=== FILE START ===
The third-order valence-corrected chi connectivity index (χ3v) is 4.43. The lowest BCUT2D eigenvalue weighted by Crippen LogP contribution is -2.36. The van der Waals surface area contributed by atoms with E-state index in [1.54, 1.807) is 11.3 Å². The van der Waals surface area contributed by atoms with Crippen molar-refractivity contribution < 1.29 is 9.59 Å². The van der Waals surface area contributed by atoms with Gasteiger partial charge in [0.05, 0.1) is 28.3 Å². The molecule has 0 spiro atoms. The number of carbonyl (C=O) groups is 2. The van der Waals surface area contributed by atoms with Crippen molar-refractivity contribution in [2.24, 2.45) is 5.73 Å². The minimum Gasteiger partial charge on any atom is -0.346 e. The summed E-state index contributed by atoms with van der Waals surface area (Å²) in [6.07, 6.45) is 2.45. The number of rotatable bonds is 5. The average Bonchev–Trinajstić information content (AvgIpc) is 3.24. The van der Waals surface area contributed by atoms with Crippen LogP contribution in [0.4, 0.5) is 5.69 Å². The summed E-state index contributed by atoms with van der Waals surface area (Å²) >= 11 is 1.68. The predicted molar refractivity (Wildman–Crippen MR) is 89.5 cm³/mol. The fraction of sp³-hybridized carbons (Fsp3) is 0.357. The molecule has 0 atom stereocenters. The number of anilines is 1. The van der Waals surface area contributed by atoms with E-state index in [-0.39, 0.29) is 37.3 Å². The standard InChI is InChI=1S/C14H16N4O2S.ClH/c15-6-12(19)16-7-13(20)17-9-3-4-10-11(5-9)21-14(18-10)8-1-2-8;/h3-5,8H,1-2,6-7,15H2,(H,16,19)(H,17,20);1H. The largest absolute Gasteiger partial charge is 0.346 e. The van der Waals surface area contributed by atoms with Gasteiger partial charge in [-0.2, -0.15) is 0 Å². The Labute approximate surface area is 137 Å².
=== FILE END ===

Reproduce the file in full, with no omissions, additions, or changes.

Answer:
The third-order valence-corrected chi connectivity index (χ3v) is 4.43. The lowest BCUT2D eigenvalue weighted by Crippen LogP contribution is -2.36. The van der Waals surface area contributed by atoms with E-state index in [1.54, 1.807) is 11.3 Å². The van der Waals surface area contributed by atoms with Crippen molar-refractivity contribution < 1.29 is 9.59 Å². The van der Waals surface area contributed by atoms with Gasteiger partial charge in [0.05, 0.1) is 28.3 Å². The molecule has 0 spiro atoms. The number of carbonyl (C=O) groups is 2. The van der Waals surface area contributed by atoms with Crippen molar-refractivity contribution in [2.24, 2.45) is 5.73 Å². The minimum Gasteiger partial charge on any atom is -0.346 e. The summed E-state index contributed by atoms with van der Waals surface area (Å²) in [6.07, 6.45) is 2.45. The number of rotatable bonds is 5. The average Bonchev–Trinajstić information content (AvgIpc) is 3.24. The van der Waals surface area contributed by atoms with Crippen LogP contribution in [0.4, 0.5) is 5.69 Å². The summed E-state index contributed by atoms with van der Waals surface area (Å²) >= 11 is 1.68. The predicted molar refractivity (Wildman–Crippen MR) is 89.5 cm³/mol. The fraction of sp³-hybridized carbons (Fsp3) is 0.357. The molecule has 0 atom stereocenters. The number of anilines is 1. The van der Waals surface area contributed by atoms with E-state index in [-0.39, 0.29) is 37.3 Å². The standard InChI is InChI=1S/C14H16N4O2S.ClH/c15-6-12(19)16-7-13(20)17-9-3-4-10-11(5-9)21-14(18-10)8-1-2-8;/h3-5,8H,1-2,6-7,15H2,(H,16,19)(H,17,20);1H. The largest absolute Gasteiger partial charge is 0.346 e. The van der Waals surface area contributed by atoms with Gasteiger partial charge in [-0.2, -0.15) is 0 Å². The Labute approximate surface area is 137 Å².